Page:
Life with cat allergies can raise a lot of questions. Cat allergy can be the answer to your never-ending cold symptoms or breathing problems. Scroll down to find the answers of all the major questions related to cat allergies in humans. 

1. Causes 

Genetics has a role in the development of allergies, meaning that one is more likely to experience them if they have family members who are also allergic. The immune system makes antibodies to fight off substances that might hurt the body, like bacteria and viruses. In a person who has allergies, the immune system mistakes an allergen for something harmful and starts making antibodies to fight it.This is what causes allergy symptoms such as itching, runny nose, skin rashes, and asthma. In the case of cat allergies, allergens can come from your cat’s dander (dead skin), fur, saliva and even their urine.  

2. Symptoms 

Common signs of a cat allergy usually follow shortly after coming in contact with cat dander, saliva, or urine. The allergen causes swelling and itching of the membranes around the eyes and nose, usually leading to eye inflammation and a stuffy nose. People also develop a rash on the face, neck, or upper chest in response to the allergen. Fatigue is another common symptom of cat allergies. Apart from that difficulty in breathing, coughing, and wheezing can be alarming signs of cat allergy.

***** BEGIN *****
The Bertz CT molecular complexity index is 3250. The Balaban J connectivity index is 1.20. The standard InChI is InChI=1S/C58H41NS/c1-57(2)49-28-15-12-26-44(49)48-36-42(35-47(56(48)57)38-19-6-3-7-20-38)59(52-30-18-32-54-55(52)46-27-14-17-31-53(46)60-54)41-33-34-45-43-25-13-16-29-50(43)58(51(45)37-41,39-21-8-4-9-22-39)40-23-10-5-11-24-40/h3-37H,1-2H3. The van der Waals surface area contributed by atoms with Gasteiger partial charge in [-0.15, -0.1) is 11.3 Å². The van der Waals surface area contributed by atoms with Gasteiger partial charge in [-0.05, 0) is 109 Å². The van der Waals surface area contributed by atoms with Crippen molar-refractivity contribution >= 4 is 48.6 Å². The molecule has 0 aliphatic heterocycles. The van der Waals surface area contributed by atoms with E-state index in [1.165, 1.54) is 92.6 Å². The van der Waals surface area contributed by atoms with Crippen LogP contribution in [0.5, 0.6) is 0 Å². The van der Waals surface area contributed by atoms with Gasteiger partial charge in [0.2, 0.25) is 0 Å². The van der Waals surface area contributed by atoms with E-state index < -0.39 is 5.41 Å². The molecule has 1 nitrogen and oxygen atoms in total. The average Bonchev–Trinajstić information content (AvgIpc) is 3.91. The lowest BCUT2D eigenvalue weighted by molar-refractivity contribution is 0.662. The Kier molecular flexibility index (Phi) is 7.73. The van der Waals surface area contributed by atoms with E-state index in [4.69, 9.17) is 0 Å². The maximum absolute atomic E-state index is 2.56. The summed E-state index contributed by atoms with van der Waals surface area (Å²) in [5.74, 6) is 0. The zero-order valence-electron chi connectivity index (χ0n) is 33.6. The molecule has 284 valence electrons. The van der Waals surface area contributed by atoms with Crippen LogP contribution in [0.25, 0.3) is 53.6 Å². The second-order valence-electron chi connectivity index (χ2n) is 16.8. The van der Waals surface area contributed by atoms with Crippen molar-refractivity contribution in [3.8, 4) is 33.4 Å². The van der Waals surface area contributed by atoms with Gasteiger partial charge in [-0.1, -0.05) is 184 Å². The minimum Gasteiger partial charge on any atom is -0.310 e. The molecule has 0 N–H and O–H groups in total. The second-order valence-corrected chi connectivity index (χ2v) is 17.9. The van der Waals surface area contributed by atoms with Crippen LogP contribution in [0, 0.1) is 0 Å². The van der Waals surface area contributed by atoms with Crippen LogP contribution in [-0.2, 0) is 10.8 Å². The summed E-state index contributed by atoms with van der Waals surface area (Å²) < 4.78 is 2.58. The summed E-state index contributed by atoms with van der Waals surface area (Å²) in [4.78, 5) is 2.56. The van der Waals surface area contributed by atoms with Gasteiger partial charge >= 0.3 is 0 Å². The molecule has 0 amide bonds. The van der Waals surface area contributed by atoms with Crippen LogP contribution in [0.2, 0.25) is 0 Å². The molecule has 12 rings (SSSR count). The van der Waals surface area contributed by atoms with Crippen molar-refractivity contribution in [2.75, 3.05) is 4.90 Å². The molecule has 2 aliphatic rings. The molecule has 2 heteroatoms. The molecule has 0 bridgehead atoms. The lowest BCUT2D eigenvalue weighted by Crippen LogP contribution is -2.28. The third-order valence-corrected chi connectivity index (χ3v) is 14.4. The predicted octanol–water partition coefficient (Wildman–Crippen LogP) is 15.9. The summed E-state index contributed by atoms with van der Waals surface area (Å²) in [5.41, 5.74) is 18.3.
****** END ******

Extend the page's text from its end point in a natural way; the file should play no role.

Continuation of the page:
3. Diagnosis 

There are two ways to test for any allergy, including cats:

1. Skin prick test: This test is performed while pricking the skin’s surface and extracting a tiny amount of the allergen. One is likely to be tested for several allergens at the same time. If in about 15 to 20 minutes, the skin prick site becomes red or swollen, it is a positive result confirming cat allergy. 
2. Blood test: Another way to identify cat allergy is by doing a blood test. In this blood will be drawn either at the doctor’s office or a laboratory and then sent for testing. The blood is then examined for antibodies to common allergens, such as cat dander. The results take longer, but there is no risk of an allergic reaction during a blood test.